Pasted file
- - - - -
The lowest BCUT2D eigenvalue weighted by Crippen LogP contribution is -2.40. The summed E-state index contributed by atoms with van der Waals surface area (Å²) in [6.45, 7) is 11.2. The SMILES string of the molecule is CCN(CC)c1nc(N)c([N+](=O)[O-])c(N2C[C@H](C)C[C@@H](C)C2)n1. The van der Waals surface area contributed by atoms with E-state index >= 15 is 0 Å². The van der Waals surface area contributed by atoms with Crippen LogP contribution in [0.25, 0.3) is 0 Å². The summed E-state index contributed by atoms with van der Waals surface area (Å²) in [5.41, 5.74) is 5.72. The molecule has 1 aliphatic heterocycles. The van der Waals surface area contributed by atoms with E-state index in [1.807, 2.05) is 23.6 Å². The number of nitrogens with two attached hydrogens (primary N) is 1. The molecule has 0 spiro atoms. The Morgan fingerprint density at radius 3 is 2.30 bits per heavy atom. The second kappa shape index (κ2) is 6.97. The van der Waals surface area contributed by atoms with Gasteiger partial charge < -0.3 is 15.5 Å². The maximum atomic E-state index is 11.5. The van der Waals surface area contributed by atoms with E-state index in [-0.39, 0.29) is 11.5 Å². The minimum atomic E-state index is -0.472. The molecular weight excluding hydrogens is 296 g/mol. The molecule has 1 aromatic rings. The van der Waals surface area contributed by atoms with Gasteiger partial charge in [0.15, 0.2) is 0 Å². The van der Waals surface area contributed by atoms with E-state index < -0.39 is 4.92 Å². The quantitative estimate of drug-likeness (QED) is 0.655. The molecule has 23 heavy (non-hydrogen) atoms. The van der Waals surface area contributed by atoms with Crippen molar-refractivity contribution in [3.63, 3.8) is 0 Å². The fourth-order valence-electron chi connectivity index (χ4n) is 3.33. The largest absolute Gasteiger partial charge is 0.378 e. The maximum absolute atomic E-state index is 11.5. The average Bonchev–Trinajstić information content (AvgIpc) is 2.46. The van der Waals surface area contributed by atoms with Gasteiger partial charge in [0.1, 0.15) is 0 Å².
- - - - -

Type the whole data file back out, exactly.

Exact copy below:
The lowest BCUT2D eigenvalue weighted by Crippen LogP contribution is -2.40. The summed E-state index contributed by atoms with van der Waals surface area (Å²) in [6.45, 7) is 11.2. The SMILES string of the molecule is CCN(CC)c1nc(N)c([N+](=O)[O-])c(N2C[C@H](C)C[C@@H](C)C2)n1. The van der Waals surface area contributed by atoms with E-state index >= 15 is 0 Å². The van der Waals surface area contributed by atoms with Crippen LogP contribution in [0.25, 0.3) is 0 Å². The summed E-state index contributed by atoms with van der Waals surface area (Å²) in [5.41, 5.74) is 5.72. The molecule has 1 aliphatic heterocycles. The van der Waals surface area contributed by atoms with E-state index in [1.807, 2.05) is 23.6 Å². The number of nitrogens with two attached hydrogens (primary N) is 1. The molecule has 0 spiro atoms. The Morgan fingerprint density at radius 3 is 2.30 bits per heavy atom. The second kappa shape index (κ2) is 6.97. The van der Waals surface area contributed by atoms with Gasteiger partial charge < -0.3 is 15.5 Å². The maximum atomic E-state index is 11.5. The van der Waals surface area contributed by atoms with E-state index in [-0.39, 0.29) is 11.5 Å². The minimum atomic E-state index is -0.472. The molecular weight excluding hydrogens is 296 g/mol. The molecule has 1 aromatic rings. The van der Waals surface area contributed by atoms with Gasteiger partial charge in [0.15, 0.2) is 0 Å². The van der Waals surface area contributed by atoms with E-state index < -0.39 is 4.92 Å². The quantitative estimate of drug-likeness (QED) is 0.655. The molecule has 23 heavy (non-hydrogen) atoms. The van der Waals surface area contributed by atoms with Crippen molar-refractivity contribution in [3.63, 3.8) is 0 Å². The fourth-order valence-electron chi connectivity index (χ4n) is 3.33. The largest absolute Gasteiger partial charge is 0.378 e. The maximum absolute atomic E-state index is 11.5. The average Bonchev–Trinajstić information content (AvgIpc) is 2.46. The van der Waals surface area contributed by atoms with Gasteiger partial charge in [0.1, 0.15) is 0 Å².